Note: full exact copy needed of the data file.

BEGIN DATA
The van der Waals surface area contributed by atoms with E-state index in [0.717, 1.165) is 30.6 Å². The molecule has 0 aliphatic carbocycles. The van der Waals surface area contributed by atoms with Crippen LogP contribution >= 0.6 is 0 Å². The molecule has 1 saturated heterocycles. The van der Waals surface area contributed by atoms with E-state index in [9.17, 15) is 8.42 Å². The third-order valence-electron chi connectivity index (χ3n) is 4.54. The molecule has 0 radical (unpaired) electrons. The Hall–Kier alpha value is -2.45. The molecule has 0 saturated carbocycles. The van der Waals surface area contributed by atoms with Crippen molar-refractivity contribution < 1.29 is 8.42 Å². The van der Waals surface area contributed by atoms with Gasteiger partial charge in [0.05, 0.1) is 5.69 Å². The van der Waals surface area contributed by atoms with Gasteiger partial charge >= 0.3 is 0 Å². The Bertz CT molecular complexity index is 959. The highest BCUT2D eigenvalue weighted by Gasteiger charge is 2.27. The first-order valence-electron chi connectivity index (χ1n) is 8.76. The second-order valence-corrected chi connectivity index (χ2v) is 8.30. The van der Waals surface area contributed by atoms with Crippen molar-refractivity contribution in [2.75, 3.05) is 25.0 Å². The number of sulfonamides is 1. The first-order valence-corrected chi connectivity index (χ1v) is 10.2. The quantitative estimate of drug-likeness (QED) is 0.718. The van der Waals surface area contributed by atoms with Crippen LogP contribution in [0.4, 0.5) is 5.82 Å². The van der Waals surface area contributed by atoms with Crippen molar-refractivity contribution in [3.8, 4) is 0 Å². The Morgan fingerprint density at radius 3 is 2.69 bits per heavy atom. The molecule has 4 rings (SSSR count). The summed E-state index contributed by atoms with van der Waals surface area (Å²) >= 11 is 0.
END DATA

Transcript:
The van der Waals surface area contributed by atoms with E-state index in [0.717, 1.165) is 30.6 Å². The molecule has 0 aliphatic carbocycles. The van der Waals surface area contributed by atoms with Crippen LogP contribution >= 0.6 is 0 Å². The molecule has 1 saturated heterocycles. The van der Waals surface area contributed by atoms with E-state index in [9.17, 15) is 8.42 Å². The third-order valence-electron chi connectivity index (χ3n) is 4.54. The molecule has 0 radical (unpaired) electrons. The Hall–Kier alpha value is -2.45. The molecule has 0 saturated carbocycles. The van der Waals surface area contributed by atoms with Crippen molar-refractivity contribution < 1.29 is 8.42 Å². The van der Waals surface area contributed by atoms with Gasteiger partial charge in [0.05, 0.1) is 5.69 Å². The van der Waals surface area contributed by atoms with Gasteiger partial charge >= 0.3 is 0 Å². The Bertz CT molecular complexity index is 959. The highest BCUT2D eigenvalue weighted by Gasteiger charge is 2.27. The first-order valence-electron chi connectivity index (χ1n) is 8.76. The second-order valence-corrected chi connectivity index (χ2v) is 8.30. The van der Waals surface area contributed by atoms with Crippen molar-refractivity contribution in [2.75, 3.05) is 25.0 Å². The number of sulfonamides is 1. The first-order valence-corrected chi connectivity index (χ1v) is 10.2. The quantitative estimate of drug-likeness (QED) is 0.718. The van der Waals surface area contributed by atoms with Crippen LogP contribution in [0.4, 0.5) is 5.82 Å². The van der Waals surface area contributed by atoms with Crippen molar-refractivity contribution in [3.8, 4) is 0 Å². The Morgan fingerprint density at radius 3 is 2.69 bits per heavy atom. The molecule has 4 rings (SSSR count). The summed E-state index contributed by atoms with van der Waals surface area (Å²) >= 11 is 0.